The Air Force’s first E-4B simulator is up and running

  • Published
  • By Justin Oakes
  • 8th Air Force & J-GSOC Public Affairs

E-4B pilots and flight engineers have a new way to accomplish training thanks to the delivery of a new E-4B-specific simulator.

The milestone was commemorated during a ribbon-cutting ceremony at a facility in La Vista, Neb., April 14.

“The acquisition of the E-4B simulator is the culmination of hard work between Kallita Air, CymStar and the Air Force to bring a dedicated E-4B training capability to the warfighter at their home station,” said Maj. Gen. Andrew Gebara, 8th Air Force commander and ceremony officiator.

Prior to the local trainer, 595th Command and Control Group operators and maintainers were required to train in a 747 simulator with various contractors in locations across the U.S. The recent acquisition of the E-4B simulator is a first for the Air Force.

In September 2020, an indefinite delivery indefinite quantity contract valued at approximately $9.5 million was awarded to CymStar for the build and delivery of an E-4B training system in order to meet the training needs of Air Force Global Strike Command.

Testing of the system took place in the months leading up to the facility opening.

“We assessed the visuals and the new air refueling capability,” said Maj. Chris Shuler, E-4B simulator test director and AFGSC E-4B functional area manager. “Other focus areas also included electronics, fire protection, the fuel system, the oxygen system, engine controls and hydraulics (just to name a few) to ensure those components were well represented in the simulator.”

The E-4B simulator achieved initial operational capability (IOC) April 1.

Pilots and flight engineers will be the primary users of the simulator, however aircraft maintainers will utilize the sim to perform engine run checks and obtain quick start certifications.

“The most unique feature of the simulator is that it 100 percent replicates the flight engineer’s panel in the E-4B,” said Lt. Col. Derek Ligon, 595th Command and Control Group deputy commander. “Currently, our flight engineers train on a 747-200 panel, which is significantly different that the one aboard an E-4B. This requires engineers to receive additional training before they can be qualified on the E-4B.”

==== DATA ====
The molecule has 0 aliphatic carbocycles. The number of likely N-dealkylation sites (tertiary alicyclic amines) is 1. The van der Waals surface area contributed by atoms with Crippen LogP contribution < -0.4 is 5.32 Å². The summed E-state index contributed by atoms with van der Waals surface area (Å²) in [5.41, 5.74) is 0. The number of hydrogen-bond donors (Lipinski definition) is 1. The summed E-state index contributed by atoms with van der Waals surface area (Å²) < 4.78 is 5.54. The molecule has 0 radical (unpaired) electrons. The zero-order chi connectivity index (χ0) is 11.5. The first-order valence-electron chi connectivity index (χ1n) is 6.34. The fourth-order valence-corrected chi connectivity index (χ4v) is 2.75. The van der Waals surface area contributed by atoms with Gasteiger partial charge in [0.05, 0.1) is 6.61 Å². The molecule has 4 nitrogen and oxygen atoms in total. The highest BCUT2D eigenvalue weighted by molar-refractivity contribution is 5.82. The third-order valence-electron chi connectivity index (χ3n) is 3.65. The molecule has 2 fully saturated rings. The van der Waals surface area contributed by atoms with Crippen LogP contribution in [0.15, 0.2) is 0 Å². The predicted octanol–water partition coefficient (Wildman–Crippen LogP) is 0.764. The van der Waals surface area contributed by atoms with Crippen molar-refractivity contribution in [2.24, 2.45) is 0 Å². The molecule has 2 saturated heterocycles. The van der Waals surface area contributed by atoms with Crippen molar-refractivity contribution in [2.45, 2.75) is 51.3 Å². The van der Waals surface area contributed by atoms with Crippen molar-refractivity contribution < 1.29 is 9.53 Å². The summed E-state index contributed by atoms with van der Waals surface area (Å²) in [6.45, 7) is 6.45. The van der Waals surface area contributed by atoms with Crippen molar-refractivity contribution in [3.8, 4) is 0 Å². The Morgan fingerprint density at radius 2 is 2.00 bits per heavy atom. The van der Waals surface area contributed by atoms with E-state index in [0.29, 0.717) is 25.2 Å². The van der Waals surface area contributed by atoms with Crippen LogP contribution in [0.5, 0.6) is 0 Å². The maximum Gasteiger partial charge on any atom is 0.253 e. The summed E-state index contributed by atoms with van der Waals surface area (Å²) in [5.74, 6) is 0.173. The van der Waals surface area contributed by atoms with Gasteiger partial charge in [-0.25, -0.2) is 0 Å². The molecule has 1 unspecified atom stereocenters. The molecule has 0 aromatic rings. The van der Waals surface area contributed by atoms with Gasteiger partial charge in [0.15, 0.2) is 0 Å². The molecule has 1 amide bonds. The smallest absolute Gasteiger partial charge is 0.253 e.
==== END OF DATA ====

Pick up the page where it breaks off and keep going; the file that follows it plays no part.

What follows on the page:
The E-4B-configured simulator is also expected to provide aircrews vital air fueling training.

“One of the toughest aircrew currencies to maintain is air refueling due to the demand on tanker support during limited training sorties,” said Maj. Scott Henderson, AFGSC Survivable Mobile Command Center Requirements Division chief. “Acquisition of a simulator with day and night air refueling capabilities is crucial to pilot and flight engineer mission readiness.”

Location is another added benefit.

Aircrews will be allowed more training time due to the facility’s proximity to Offutt AFB. Previously, aircrews had a travel requirement to achieve initial qualification training (IQT) and perform simulator proficiency events -- which will no longer be the case.

Increased simulator usage also transfers a portion of the training burden off of active E-4B aircraft, making room for other operational priorities.

“We are expecting numerous positive operational impacts as a result of the new E-4B simulator, and our team is eager and ready to put it to the test,” said Ligon.